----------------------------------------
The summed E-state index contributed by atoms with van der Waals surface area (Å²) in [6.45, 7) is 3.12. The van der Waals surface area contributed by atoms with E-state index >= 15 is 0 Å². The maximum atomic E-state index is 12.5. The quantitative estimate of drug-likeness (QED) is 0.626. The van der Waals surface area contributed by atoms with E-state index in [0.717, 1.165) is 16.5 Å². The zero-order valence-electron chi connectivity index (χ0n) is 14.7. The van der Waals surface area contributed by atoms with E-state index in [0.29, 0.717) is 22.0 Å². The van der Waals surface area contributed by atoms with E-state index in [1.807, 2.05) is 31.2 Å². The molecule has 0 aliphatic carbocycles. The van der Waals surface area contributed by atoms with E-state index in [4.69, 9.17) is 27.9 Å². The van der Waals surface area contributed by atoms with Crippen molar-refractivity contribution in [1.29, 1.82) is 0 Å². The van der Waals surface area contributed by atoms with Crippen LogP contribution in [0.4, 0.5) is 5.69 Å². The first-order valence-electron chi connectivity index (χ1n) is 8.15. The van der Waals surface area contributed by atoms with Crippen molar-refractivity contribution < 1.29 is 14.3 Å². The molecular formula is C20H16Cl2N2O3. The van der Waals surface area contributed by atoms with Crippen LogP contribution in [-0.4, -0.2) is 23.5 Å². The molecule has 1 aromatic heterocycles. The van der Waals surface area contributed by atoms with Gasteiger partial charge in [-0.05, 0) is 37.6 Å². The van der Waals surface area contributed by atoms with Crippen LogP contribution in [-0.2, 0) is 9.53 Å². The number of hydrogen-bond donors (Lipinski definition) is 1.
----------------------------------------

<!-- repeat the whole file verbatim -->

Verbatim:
The summed E-state index contributed by atoms with van der Waals surface area (Å²) in [6.45, 7) is 3.12. The van der Waals surface area contributed by atoms with E-state index >= 15 is 0 Å². The maximum atomic E-state index is 12.5. The quantitative estimate of drug-likeness (QED) is 0.626. The van der Waals surface area contributed by atoms with E-state index in [0.717, 1.165) is 16.5 Å². The zero-order valence-electron chi connectivity index (χ0n) is 14.7. The van der Waals surface area contributed by atoms with E-state index in [0.29, 0.717) is 22.0 Å². The van der Waals surface area contributed by atoms with E-state index in [1.807, 2.05) is 31.2 Å². The molecule has 0 aliphatic carbocycles. The van der Waals surface area contributed by atoms with E-state index in [4.69, 9.17) is 27.9 Å². The van der Waals surface area contributed by atoms with Crippen molar-refractivity contribution in [1.29, 1.82) is 0 Å². The van der Waals surface area contributed by atoms with Crippen LogP contribution in [0.4, 0.5) is 5.69 Å². The first-order valence-electron chi connectivity index (χ1n) is 8.15. The van der Waals surface area contributed by atoms with Crippen molar-refractivity contribution < 1.29 is 14.3 Å². The molecular formula is C20H16Cl2N2O3. The van der Waals surface area contributed by atoms with Crippen LogP contribution in [-0.4, -0.2) is 23.5 Å². The molecule has 1 aromatic heterocycles. The van der Waals surface area contributed by atoms with Gasteiger partial charge in [-0.05, 0) is 37.6 Å². The van der Waals surface area contributed by atoms with Crippen LogP contribution in [-0.2, 0) is 9.53 Å². The number of hydrogen-bond donors (Lipinski definition) is 1.